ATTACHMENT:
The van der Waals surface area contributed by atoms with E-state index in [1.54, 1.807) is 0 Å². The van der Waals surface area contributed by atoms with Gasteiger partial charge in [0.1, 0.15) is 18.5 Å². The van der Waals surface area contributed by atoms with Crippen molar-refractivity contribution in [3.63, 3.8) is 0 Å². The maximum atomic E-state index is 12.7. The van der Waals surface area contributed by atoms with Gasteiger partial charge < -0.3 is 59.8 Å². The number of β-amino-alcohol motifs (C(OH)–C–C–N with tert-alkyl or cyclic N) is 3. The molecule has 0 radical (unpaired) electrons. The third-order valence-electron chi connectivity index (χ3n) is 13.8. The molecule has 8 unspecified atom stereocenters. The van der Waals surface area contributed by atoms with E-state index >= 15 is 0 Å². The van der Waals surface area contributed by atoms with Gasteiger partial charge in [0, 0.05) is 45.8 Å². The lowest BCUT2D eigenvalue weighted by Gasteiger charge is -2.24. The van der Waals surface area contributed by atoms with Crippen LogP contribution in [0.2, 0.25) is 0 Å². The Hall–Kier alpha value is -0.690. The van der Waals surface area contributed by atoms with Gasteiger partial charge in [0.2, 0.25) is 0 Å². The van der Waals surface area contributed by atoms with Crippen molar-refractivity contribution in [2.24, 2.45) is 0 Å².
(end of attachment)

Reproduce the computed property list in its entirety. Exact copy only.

The van der Waals surface area contributed by atoms with E-state index in [1.54, 1.807) is 0 Å². The van der Waals surface area contributed by atoms with Gasteiger partial charge in [0.1, 0.15) is 18.5 Å². The van der Waals surface area contributed by atoms with Crippen molar-refractivity contribution in [3.63, 3.8) is 0 Å². The maximum atomic E-state index is 12.7. The van der Waals surface area contributed by atoms with Gasteiger partial charge < -0.3 is 59.8 Å². The number of β-amino-alcohol motifs (C(OH)–C–C–N with tert-alkyl or cyclic N) is 3. The molecule has 0 radical (unpaired) electrons. The third-order valence-electron chi connectivity index (χ3n) is 13.8. The molecule has 8 unspecified atom stereocenters. The van der Waals surface area contributed by atoms with E-state index >= 15 is 0 Å². The van der Waals surface area contributed by atoms with Gasteiger partial charge in [0, 0.05) is 45.8 Å². The lowest BCUT2D eigenvalue weighted by Gasteiger charge is -2.24. The van der Waals surface area contributed by atoms with Crippen LogP contribution in [0.2, 0.25) is 0 Å². The Hall–Kier alpha value is -0.690. The van der Waals surface area contributed by atoms with Gasteiger partial charge in [0.2, 0.25) is 0 Å². The van der Waals surface area contributed by atoms with Crippen molar-refractivity contribution in [2.24, 2.45) is 0 Å².